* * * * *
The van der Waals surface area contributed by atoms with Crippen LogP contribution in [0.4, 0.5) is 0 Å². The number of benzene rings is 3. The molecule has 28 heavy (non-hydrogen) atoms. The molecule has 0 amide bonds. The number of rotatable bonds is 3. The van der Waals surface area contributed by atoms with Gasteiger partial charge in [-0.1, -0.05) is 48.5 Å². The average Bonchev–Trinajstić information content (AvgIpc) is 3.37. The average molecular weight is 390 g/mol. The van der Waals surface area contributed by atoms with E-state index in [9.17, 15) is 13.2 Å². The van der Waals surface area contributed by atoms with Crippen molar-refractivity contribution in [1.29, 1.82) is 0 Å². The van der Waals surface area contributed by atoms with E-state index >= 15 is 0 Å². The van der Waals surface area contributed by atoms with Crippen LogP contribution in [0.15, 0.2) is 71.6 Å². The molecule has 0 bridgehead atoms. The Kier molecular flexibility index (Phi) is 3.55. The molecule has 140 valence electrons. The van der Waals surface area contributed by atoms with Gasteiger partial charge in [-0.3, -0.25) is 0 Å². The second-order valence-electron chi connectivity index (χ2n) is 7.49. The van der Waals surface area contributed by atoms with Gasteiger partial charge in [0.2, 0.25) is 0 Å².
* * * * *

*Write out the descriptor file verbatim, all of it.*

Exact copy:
The van der Waals surface area contributed by atoms with Crippen LogP contribution in [0.4, 0.5) is 0 Å². The number of benzene rings is 3. The molecule has 28 heavy (non-hydrogen) atoms. The molecule has 0 amide bonds. The number of rotatable bonds is 3. The van der Waals surface area contributed by atoms with Gasteiger partial charge in [-0.1, -0.05) is 48.5 Å². The average Bonchev–Trinajstić information content (AvgIpc) is 3.37. The average molecular weight is 390 g/mol. The van der Waals surface area contributed by atoms with E-state index in [9.17, 15) is 13.2 Å². The van der Waals surface area contributed by atoms with Crippen molar-refractivity contribution in [1.29, 1.82) is 0 Å². The van der Waals surface area contributed by atoms with E-state index >= 15 is 0 Å². The van der Waals surface area contributed by atoms with Crippen LogP contribution in [0.15, 0.2) is 71.6 Å². The molecule has 0 bridgehead atoms. The Kier molecular flexibility index (Phi) is 3.55. The molecule has 140 valence electrons. The van der Waals surface area contributed by atoms with Gasteiger partial charge in [-0.3, -0.25) is 0 Å². The second-order valence-electron chi connectivity index (χ2n) is 7.49. The van der Waals surface area contributed by atoms with Gasteiger partial charge in [0.2, 0.25) is 0 Å².